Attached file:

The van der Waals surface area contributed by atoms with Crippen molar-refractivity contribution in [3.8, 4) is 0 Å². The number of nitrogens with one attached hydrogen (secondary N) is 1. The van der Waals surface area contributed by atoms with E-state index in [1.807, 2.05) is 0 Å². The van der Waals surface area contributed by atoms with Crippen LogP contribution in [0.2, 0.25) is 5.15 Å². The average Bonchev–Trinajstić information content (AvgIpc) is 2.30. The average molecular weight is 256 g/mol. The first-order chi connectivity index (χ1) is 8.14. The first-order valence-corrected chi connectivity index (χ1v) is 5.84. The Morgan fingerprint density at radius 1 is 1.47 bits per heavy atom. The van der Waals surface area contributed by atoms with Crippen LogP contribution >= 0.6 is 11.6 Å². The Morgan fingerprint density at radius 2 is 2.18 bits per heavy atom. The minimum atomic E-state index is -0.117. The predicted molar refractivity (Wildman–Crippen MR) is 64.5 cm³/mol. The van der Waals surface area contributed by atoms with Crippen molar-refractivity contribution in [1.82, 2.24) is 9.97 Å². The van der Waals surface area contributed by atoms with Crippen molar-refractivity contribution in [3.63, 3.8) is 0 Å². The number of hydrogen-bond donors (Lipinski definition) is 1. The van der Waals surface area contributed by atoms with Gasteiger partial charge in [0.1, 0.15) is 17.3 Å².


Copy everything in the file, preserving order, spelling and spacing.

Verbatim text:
The van der Waals surface area contributed by atoms with Crippen molar-refractivity contribution in [3.8, 4) is 0 Å². The number of nitrogens with one attached hydrogen (secondary N) is 1. The van der Waals surface area contributed by atoms with E-state index in [1.807, 2.05) is 0 Å². The van der Waals surface area contributed by atoms with Crippen LogP contribution in [0.2, 0.25) is 5.15 Å². The average Bonchev–Trinajstić information content (AvgIpc) is 2.30. The average molecular weight is 256 g/mol. The first-order chi connectivity index (χ1) is 8.14. The first-order valence-corrected chi connectivity index (χ1v) is 5.84. The Morgan fingerprint density at radius 1 is 1.47 bits per heavy atom. The van der Waals surface area contributed by atoms with Crippen LogP contribution >= 0.6 is 11.6 Å². The Morgan fingerprint density at radius 2 is 2.18 bits per heavy atom. The minimum atomic E-state index is -0.117. The predicted molar refractivity (Wildman–Crippen MR) is 64.5 cm³/mol. The van der Waals surface area contributed by atoms with Crippen molar-refractivity contribution in [1.82, 2.24) is 9.97 Å². The van der Waals surface area contributed by atoms with Crippen molar-refractivity contribution in [3.63, 3.8) is 0 Å². The number of hydrogen-bond donors (Lipinski definition) is 1. The van der Waals surface area contributed by atoms with Gasteiger partial charge in [0.1, 0.15) is 17.3 Å².